Hardcover ISBN: 9780804725699
Paperback ISBN: 9780804725705
This collection of nine essays focuses on those writings of Walter Benjamin (1892-1940) on literature and language that have a direct relevance to contemporary literary theory, notably his analyses of myth, violence, history, criticism, literature, and mass media.
In an introductory essay, David S. Ferris discusses the problem of history, aura, and resistance in Benjamin’s later work and in its reception. Samuel Weber, in a reading of Benjamin’s most influential essay, “The Work of Art in the Age of Mechanical Reproduction,” analyzes the status of the image and technology in Benjamin’s own terms and in the shadow of Heidegger. Rodolphe Gasché devotes himself to an analysis of Benjamin’s dissertation on the German Romantics, providing a valuable guide to a major text that has yet to appear in English translation.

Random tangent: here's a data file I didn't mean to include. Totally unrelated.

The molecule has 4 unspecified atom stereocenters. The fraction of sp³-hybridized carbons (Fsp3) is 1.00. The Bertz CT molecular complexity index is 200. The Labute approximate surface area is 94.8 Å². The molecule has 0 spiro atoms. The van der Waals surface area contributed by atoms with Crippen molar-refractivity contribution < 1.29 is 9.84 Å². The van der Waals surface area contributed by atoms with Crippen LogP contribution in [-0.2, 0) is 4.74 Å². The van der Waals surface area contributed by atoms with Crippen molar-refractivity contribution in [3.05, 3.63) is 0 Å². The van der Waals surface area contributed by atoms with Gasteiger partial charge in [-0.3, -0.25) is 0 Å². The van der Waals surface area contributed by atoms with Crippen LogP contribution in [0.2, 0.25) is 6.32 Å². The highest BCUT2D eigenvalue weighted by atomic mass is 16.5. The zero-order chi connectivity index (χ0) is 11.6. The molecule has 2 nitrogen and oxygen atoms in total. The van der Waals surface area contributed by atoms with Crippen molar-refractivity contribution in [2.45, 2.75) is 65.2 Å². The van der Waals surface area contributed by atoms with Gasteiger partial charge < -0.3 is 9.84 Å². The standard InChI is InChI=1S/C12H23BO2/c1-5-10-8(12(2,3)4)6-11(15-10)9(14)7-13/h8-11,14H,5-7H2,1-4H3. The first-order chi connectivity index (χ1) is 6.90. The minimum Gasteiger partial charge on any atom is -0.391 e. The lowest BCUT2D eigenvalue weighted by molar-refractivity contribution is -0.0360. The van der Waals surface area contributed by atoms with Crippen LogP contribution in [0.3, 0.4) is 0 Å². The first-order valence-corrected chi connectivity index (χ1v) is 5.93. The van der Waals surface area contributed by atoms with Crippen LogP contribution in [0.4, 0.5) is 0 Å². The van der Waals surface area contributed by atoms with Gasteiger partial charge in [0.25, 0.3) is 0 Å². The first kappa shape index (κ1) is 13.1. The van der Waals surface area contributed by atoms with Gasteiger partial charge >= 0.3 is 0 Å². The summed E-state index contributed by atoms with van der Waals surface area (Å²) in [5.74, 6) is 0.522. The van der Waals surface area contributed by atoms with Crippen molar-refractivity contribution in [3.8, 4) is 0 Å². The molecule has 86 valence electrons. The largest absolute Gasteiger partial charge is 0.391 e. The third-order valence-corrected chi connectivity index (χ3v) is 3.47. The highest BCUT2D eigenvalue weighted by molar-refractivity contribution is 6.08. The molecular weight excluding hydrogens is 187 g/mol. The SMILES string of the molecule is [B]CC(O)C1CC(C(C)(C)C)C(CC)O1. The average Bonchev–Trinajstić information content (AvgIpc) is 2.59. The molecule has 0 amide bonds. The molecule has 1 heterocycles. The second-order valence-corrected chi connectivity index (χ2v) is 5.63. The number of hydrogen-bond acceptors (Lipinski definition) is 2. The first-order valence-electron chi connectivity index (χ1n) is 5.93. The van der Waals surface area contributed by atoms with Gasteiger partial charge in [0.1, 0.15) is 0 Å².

About the author
David S. Ferris is Associate Professor of Comparative Literature at Queen's College and the Graduate Center of the City University of New York. He is the author of Theory and the Evasion of History.
“An excellent collection of essays on a thinker who continues to be a provocation and source of insight for a wide variety of intellectuals, teachers, and students interested in literature, philosophy, sociology, history, the visual arts, and the media.”—Ian Balfour, York University